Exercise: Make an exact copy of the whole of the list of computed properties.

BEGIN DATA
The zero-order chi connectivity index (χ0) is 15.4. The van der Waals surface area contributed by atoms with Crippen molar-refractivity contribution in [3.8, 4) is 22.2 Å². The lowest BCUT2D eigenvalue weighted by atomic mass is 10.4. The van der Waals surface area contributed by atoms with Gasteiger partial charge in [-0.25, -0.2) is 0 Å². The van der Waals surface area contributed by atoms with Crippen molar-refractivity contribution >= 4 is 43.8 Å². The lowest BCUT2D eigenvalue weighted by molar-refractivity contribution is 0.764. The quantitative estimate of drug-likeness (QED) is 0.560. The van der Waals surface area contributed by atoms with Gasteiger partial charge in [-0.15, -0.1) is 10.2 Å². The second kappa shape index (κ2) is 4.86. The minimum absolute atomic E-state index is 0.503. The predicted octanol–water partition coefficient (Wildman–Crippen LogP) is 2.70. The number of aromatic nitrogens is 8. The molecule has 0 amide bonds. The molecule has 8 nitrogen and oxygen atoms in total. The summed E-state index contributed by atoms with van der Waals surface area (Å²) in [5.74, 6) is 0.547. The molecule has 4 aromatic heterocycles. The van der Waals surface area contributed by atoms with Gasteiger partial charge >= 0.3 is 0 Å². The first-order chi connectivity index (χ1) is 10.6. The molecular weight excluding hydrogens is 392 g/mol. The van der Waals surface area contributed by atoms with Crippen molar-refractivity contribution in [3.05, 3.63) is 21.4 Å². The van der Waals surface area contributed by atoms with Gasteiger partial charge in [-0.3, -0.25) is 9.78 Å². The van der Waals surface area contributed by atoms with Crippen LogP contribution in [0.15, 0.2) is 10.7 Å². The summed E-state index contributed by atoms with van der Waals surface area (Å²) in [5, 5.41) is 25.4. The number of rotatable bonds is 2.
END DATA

The zero-order chi connectivity index (χ0) is 15.4. The van der Waals surface area contributed by atoms with Crippen molar-refractivity contribution in [3.8, 4) is 22.2 Å². The lowest BCUT2D eigenvalue weighted by atomic mass is 10.4. The van der Waals surface area contributed by atoms with Gasteiger partial charge in [-0.25, -0.2) is 0 Å². The van der Waals surface area contributed by atoms with Crippen molar-refractivity contribution >= 4 is 43.8 Å². The lowest BCUT2D eigenvalue weighted by molar-refractivity contribution is 0.764. The quantitative estimate of drug-likeness (QED) is 0.560. The van der Waals surface area contributed by atoms with Gasteiger partial charge in [-0.15, -0.1) is 10.2 Å². The second kappa shape index (κ2) is 4.86. The minimum absolute atomic E-state index is 0.503. The predicted octanol–water partition coefficient (Wildman–Crippen LogP) is 2.70. The number of aromatic nitrogens is 8. The molecule has 0 amide bonds. The molecule has 8 nitrogen and oxygen atoms in total. The summed E-state index contributed by atoms with van der Waals surface area (Å²) in [5.74, 6) is 0.547. The molecule has 4 aromatic heterocycles. The van der Waals surface area contributed by atoms with Gasteiger partial charge >= 0.3 is 0 Å². The first-order chi connectivity index (χ1) is 10.6. The molecular weight excluding hydrogens is 392 g/mol. The van der Waals surface area contributed by atoms with Crippen molar-refractivity contribution in [3.05, 3.63) is 21.4 Å². The van der Waals surface area contributed by atoms with Gasteiger partial charge in [-0.3, -0.25) is 9.78 Å². The van der Waals surface area contributed by atoms with Crippen LogP contribution in [0.15, 0.2) is 10.7 Å². The summed E-state index contributed by atoms with van der Waals surface area (Å²) in [5, 5.41) is 25.4. The number of rotatable bonds is 2.